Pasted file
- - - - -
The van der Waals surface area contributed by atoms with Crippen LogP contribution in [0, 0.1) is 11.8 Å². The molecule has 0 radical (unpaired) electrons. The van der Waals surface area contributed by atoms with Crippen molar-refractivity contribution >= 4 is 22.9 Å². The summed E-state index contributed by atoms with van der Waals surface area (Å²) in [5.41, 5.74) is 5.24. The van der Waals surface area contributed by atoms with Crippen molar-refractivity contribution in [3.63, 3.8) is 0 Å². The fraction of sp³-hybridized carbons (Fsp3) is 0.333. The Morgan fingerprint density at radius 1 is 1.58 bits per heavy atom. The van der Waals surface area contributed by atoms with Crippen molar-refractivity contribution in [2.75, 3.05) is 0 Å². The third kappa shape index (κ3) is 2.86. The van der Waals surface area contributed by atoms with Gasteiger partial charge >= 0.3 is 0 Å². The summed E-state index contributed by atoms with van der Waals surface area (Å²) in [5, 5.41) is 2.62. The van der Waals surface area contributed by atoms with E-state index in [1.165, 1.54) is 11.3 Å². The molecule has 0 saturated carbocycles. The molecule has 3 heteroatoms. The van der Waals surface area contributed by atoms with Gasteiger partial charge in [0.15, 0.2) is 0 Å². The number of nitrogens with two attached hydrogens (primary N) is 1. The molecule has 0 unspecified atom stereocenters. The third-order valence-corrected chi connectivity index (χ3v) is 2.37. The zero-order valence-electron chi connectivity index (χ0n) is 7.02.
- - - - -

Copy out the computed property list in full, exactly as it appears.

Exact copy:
The van der Waals surface area contributed by atoms with Crippen LogP contribution in [0, 0.1) is 11.8 Å². The molecule has 0 radical (unpaired) electrons. The van der Waals surface area contributed by atoms with Crippen molar-refractivity contribution >= 4 is 22.9 Å². The summed E-state index contributed by atoms with van der Waals surface area (Å²) in [5.41, 5.74) is 5.24. The van der Waals surface area contributed by atoms with Crippen molar-refractivity contribution in [3.63, 3.8) is 0 Å². The fraction of sp³-hybridized carbons (Fsp3) is 0.333. The Morgan fingerprint density at radius 1 is 1.58 bits per heavy atom. The van der Waals surface area contributed by atoms with Crippen molar-refractivity contribution in [2.75, 3.05) is 0 Å². The third kappa shape index (κ3) is 2.86. The van der Waals surface area contributed by atoms with Gasteiger partial charge >= 0.3 is 0 Å². The summed E-state index contributed by atoms with van der Waals surface area (Å²) in [5, 5.41) is 2.62. The van der Waals surface area contributed by atoms with E-state index in [1.165, 1.54) is 11.3 Å². The molecule has 0 saturated carbocycles. The molecule has 3 heteroatoms. The van der Waals surface area contributed by atoms with Gasteiger partial charge in [0.15, 0.2) is 0 Å². The number of nitrogens with two attached hydrogens (primary N) is 1. The molecule has 0 unspecified atom stereocenters. The third-order valence-corrected chi connectivity index (χ3v) is 2.37. The zero-order valence-electron chi connectivity index (χ0n) is 7.02.